Tag Archives: foreign relations

ECD expanding TN international operations

Tennessee’s Department of Economic and Community Development will soon contract for a representative to promote the state in South Korea and ECD Commissioner has plans for new offices in China, Germany and Italy as well, according to WPLN.

Pending final contracts, the state Department of Economic and Community Development is planning to open a new office in Seoul early next year. The goal is to recruit more Asian companies to do business in Tennessee.

And it’s not the only part of the world the state is eyeing: Commissioner Randy Boyd also wants an office in southern Germany, to access its automotive industry, and in northern Italy, for its ceramic tile business.

“We’ve got a couple of companies already from northern Italy” in Tennessee, Boyd says. “It turns out, because of our clay and other natural resources, this is a great place for ceramics.”

Boyd — essentially the state’s chief salesman — also plans to open an office in China and possibly add a second one there to tap into more of the market.

“Businesses in Italy or in China don’t know that much about Tennessee. They may not even be able to find us on a map, so just hoping that they might show up at our door one day and decide to locate here is pretty unrealistic,” he says.

…Tennessee has had a similar office in Japan for the last decade and a half. Boyd credits the abundance of Japanese companies in Tennessee — 182 establishments employing more than 48,500 people — to the office’s success.

“We could have one person knocking on doors every day, 10 times a day for the next 20 years, in each of the markets that we’re looking at,” he says.

Roe visits Afghanistan

News release from U.S. Rep. Phil Roe
WASHINGTON, D.C. –Rep. Phil Roe, M.D. (R-TN) spent the Thanksgiving holiday visiting with soldiers in Afghanistan. Roe was part of a bipartisan delegation that included the following members: Reps. Beto O’Rourke (D-TX), Mark Takano (D-CA), Mike Coffman (R-CO), Ann McLane Kuster (D-NH) and Dr. Ralph Abraham (R-LA). While the Congressman was abroad, he was briefed on the status of the U.S. mission and met with President Ghani.

Roe released the following statement on the visit:

“It was an honor to spend Thanksgiving with our troops in Afghanistan, and to hear about the progress we’re making in the country. I am extremely grateful to our soldiers for their service and for welcoming us with so much pride and hospitality. These brave men and women put themselves in harm’s way every day, and I couldn’t be prouder of their caliber. I also appreciate President Ghani taking the time to meet with us and for hosting us at the presidential palace.”

On Bob Corker’s ‘very, very somber’ trip to Paris

U.S. Sen. Bob Corker journeyed to Paris and placed a wreath decorated with red, white and blue ribbons next to the stack of bouquets and candles that have been piling up on the sidewalk beside Le Carillon, a pub-café where terrorists had gunned down more than a dozen people as part of the recent murders.

So reports Michael Collins. A further excerpt:

“It was just very, very somber,” the Tennessee Republican said of the mood outside the café, one of various sites in Paris that terrorists hit on the night of Nov. 13. “To be there, to see the bullet holes in the windows and the walls and to know just a few days before that people were just mowed down — it was very sobering.”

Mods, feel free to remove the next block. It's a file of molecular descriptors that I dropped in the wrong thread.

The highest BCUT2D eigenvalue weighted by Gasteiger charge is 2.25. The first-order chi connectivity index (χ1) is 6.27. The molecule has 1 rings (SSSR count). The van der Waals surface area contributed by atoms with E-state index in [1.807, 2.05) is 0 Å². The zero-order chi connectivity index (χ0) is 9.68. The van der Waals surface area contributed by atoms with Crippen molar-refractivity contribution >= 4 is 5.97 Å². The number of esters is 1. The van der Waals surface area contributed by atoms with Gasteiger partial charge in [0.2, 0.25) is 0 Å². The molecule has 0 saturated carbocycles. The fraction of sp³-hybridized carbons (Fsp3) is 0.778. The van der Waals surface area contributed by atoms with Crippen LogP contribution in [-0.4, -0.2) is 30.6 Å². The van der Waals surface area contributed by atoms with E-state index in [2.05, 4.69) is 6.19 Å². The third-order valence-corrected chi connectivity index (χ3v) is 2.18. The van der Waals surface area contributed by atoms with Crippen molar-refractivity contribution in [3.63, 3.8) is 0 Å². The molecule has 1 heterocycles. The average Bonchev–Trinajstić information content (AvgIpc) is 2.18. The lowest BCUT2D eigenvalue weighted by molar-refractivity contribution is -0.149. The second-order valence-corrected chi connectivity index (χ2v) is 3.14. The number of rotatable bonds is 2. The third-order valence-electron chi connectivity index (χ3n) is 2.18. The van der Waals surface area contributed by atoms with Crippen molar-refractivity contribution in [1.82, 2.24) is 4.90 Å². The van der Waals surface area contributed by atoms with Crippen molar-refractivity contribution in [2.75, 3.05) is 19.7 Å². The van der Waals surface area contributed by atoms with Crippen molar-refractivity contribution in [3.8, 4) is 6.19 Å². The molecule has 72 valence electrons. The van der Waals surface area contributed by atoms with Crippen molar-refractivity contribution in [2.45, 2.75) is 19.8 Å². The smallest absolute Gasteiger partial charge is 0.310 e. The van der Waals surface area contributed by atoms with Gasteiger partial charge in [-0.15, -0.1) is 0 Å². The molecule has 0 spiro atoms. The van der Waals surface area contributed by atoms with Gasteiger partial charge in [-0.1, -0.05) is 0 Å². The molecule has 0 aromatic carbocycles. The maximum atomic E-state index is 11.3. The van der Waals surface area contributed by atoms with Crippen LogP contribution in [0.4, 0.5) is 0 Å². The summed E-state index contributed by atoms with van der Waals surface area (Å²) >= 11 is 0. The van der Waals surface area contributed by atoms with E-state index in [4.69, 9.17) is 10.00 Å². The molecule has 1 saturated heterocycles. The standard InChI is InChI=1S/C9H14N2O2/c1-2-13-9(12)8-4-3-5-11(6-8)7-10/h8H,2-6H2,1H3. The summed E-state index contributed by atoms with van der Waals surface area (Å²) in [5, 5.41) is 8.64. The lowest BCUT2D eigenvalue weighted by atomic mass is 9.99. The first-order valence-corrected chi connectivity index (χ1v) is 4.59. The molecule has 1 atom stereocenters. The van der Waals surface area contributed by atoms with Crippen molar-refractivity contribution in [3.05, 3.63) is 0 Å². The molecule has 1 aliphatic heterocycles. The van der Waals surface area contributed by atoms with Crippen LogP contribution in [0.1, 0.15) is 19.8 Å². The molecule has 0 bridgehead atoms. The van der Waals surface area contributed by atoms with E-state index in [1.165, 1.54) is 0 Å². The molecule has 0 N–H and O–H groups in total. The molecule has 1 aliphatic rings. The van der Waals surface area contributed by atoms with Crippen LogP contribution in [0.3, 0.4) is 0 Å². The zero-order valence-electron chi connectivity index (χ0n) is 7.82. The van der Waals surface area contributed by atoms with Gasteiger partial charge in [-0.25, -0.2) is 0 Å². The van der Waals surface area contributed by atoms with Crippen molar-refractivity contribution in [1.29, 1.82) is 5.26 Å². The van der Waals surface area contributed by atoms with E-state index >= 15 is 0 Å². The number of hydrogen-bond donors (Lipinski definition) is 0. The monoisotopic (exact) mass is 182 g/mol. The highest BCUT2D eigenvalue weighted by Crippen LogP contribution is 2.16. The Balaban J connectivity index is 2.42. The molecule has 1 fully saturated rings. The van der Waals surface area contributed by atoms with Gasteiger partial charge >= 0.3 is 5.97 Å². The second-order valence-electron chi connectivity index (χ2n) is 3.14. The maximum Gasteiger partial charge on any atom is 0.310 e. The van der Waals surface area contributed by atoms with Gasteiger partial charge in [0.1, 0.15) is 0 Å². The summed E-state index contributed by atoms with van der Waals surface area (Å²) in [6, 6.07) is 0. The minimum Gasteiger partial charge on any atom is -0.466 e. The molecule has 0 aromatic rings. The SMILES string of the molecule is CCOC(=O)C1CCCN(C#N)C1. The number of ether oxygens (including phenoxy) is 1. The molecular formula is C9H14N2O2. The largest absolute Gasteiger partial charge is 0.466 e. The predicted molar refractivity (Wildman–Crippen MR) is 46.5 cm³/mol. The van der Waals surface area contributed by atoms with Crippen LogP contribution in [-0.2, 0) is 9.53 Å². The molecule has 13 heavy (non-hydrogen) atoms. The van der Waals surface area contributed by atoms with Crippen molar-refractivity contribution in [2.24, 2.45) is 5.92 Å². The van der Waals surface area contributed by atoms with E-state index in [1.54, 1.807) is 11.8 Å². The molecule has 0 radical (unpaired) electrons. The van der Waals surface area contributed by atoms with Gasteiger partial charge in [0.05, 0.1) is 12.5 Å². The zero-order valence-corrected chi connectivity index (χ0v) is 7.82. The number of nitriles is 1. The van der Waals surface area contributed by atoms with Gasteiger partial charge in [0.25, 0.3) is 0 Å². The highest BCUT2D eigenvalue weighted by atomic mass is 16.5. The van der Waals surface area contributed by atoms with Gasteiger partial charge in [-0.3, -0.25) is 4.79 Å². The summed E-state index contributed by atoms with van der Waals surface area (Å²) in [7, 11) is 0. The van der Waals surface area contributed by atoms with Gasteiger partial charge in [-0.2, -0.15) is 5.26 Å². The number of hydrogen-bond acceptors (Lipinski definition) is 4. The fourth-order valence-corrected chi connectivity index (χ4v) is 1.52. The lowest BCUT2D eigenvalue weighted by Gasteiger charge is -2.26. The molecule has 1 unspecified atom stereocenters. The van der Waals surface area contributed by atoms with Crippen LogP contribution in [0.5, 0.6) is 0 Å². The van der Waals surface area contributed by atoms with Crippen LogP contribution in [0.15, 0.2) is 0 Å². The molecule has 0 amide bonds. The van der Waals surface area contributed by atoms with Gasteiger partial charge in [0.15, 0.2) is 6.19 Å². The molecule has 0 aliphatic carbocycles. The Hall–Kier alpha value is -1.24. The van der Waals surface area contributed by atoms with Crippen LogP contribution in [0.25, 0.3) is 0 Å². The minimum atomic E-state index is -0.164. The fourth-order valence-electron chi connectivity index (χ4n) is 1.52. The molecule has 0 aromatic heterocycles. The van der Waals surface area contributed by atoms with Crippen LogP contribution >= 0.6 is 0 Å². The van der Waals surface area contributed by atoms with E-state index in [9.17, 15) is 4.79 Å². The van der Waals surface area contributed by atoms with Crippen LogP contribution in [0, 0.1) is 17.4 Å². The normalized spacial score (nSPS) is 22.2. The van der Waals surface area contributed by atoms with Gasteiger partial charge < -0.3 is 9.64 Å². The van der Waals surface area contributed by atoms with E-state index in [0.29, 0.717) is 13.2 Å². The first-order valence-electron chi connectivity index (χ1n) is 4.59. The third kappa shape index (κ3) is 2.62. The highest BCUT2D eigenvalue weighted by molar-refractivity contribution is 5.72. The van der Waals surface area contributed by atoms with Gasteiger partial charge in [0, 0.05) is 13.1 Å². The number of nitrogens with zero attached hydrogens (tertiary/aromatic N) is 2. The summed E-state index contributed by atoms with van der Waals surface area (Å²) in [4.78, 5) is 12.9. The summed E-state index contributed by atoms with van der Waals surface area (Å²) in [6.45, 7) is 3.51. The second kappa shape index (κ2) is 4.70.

Corker, chairman of the Senate Foreign Relations Committee, added the stopover in France to an already planned trip to the Middle East after terrorists killed 130 people and wounded another 368 in their coordinated strike on Paris. The attacks have stoked fears all over the world and have left Americans wondering whether the U.S. is at risk of a similar assault.

Corker was in Paris less than 24 hours, but while he was there, he received a briefing at the U.S. embassy, talked with the FBI and met with French security and intelligence officials to discuss U.S. cooperation in the fight against the Islamic State, or ISIS, which has claimed responsibility for the attacks.

Part of the conversation focused on what needs to be done collectively to defeat ISIS in Syria and Iraq.

“It was a very beneficial 24 hours,” Corker said. He would not provide any details about what he learned.

Note: A related Corker press release posting (he talked with CNN about it) is HERE.

Sunday column: TN politics goes global in refugee rhetoric

Last week’s remarkable Tennessee political discourse on Syrian refugees illustrates, once again, the irrelevance today of that old adage about all politics being local. Instead, state politics revolves around national events and is maybe even becoming increasingly international.

The old adage was made famous back in the 1980s by Democratic U.S. House Speaker Tip O’Neill, who was known to openly collaborate with Republican President Ronald Reagan.

No partisan collaboration was readily apparent in the rush to rhetorical bombardment from Tennessee Republicans and Democrats in the aftermath of a despicable terrorist attack in Paris (France, not Tennessee), including news reports that at least one suicide bomber got into the country as a Syrian refugee.

But just maybe there was something close to collaboration, given the national and state political environment, in the cautious reaction of Gov. Bill Haslam, chairman of the Republican Governors Association.

He merely asked the federal government to suspend sending any new Syrian refugees to Tennessee while the vetting process is reviewed, stopping short of declarations by fellow GOP governors vowing to block any attempt to locate homeless Syrians within their states. President Barack Obama has proposed bringing about 10,000 new Syrian refugees into the country as a whole.
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Haslam, Harwell, Ramsey want no Syrian refugees in TN

Gov. Bill Haslam, Lt. Gov. Ron Ramsey and House Speaker Beth Harwell have joined Republican political leaders around the nation in criticizing plans by the Obama administration to allow Syrian refugees into the United States. Haslam, Ramsey and Harwell specifically say they don’t want the refugees in Tennessee.